1993 interview resurfaces after Joseph Fiennes cast as King of Pop in upcoming road trip comedy
Sorry Joseph Fiennes, but Michael Jackson made his thoughts on being played by a white actor clear years ago.
On the heels of the news that Fiennes would play Jackson in a new British one-off comedy special, a 1993 interview Jackson did with Oprah Winfrey has resurfaced.
At the 3:47 mark, Winfrey asks about a rumor that Jackson wanted a white child to play a young version of him in a Pepsi commercial.
“That is so stupid,” Jackson said. “That’s the most ridiculous, horrifying story I’ve ever heard. It’s crazy. It’s my face as a child in the commercial. Me when I was little. Why would I want a white child to play me? I’m a black American.”
“I’m proud to be a black American. I am proud of my race. I am proud of who I am. That’s like you wanting an Oriental person to play you as a child. Does that make sense? Please, people, stop believing these horrifying stories.”
The film, entitled “Elizabeth, Michael, and Marlon,” will be based on a story first reported in Vanity Fair. A former employee of Jackson’s claims that the musician invited the legendary actors to see him perform in New York just before 9/11.
But after the terrorist attacks that toppled the World Trade Center towers, the three allegedly rented a car and tried to drive back to California on their own, making it as far as Ohio.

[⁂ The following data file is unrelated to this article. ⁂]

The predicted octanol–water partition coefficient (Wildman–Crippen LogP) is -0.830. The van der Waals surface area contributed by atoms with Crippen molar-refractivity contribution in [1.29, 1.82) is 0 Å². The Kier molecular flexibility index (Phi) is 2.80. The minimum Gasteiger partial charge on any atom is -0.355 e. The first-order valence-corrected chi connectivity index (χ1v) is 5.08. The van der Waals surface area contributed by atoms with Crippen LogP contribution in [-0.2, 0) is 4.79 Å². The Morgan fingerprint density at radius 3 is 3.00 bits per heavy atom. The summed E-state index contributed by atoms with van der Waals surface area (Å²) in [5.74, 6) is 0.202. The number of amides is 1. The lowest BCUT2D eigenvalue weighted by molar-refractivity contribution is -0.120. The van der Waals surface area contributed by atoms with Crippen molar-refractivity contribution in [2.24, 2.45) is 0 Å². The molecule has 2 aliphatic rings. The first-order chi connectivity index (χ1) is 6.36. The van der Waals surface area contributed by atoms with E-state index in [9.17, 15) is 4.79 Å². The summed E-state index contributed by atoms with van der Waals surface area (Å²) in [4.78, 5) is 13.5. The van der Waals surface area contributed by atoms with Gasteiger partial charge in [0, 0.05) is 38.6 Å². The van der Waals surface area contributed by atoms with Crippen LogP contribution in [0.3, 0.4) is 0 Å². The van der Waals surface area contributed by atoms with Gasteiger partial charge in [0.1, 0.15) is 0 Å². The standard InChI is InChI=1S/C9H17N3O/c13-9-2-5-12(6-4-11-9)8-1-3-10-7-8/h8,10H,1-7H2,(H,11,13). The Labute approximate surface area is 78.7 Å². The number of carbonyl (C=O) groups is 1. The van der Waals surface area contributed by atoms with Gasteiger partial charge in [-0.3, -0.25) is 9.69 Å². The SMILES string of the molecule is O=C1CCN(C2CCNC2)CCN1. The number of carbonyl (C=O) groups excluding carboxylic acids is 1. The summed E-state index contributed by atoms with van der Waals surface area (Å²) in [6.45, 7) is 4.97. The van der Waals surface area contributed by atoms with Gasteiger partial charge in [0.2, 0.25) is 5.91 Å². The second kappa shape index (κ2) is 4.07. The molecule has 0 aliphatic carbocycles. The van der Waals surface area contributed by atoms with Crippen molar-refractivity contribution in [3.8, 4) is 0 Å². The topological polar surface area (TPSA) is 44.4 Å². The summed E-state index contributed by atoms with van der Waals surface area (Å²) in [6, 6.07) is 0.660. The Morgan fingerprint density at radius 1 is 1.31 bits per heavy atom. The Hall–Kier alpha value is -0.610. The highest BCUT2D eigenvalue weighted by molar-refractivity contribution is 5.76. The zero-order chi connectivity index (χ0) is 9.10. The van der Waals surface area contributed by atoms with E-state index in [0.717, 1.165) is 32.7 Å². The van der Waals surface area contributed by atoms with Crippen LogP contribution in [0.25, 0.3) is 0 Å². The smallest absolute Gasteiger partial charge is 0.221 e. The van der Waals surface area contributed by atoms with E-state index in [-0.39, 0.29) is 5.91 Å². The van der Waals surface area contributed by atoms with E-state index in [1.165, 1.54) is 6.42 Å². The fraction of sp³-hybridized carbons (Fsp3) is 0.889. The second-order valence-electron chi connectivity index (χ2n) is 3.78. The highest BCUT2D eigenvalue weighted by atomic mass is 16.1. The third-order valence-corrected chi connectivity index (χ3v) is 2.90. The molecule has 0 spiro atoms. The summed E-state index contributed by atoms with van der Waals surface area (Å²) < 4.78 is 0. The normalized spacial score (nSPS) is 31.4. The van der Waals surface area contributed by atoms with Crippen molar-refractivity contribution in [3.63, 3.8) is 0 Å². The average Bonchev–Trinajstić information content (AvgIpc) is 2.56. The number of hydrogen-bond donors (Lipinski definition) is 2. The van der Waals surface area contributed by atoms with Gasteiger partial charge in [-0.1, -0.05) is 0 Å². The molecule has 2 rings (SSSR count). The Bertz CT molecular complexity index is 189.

Fiennes is best known for his role in the 1998 Oscar darling “Shakespeare in Love.” He has also appeared in “American Horror Story” and the Dwayne Johnson action film “Hercules.”
“It’s fascinating and funny … Wonderfully hilarious,” Fiennes told TheWrap at a junket for his upcoming film “Risen” on Jan. 22.
While others have expressed disbelief or even anger at the prospect of a white actor portraying the King of Pop, Fiennes didn’t see anything wrong with the idea. If anything, he wishes they could have made him look even more like Jackson. However, he did admit to having some reservations when first approached about the project.
“I was like, ‘Wait a minute, I think someone’s got this wrong. I mean, really?'” Fiennes recalled with a laugh. “The budget was too low to do prosthetics or anything, so it literally is straight-forward makeup. And it’s really saying, ‘Look, audiences, it’s tongue-in-cheek.’ No one’s trying to do an exact impersonation, but it’s just a sense of the fun of the road trip. If it did happen, maybe it happened like this. That’s all it is, a lighthearted take.”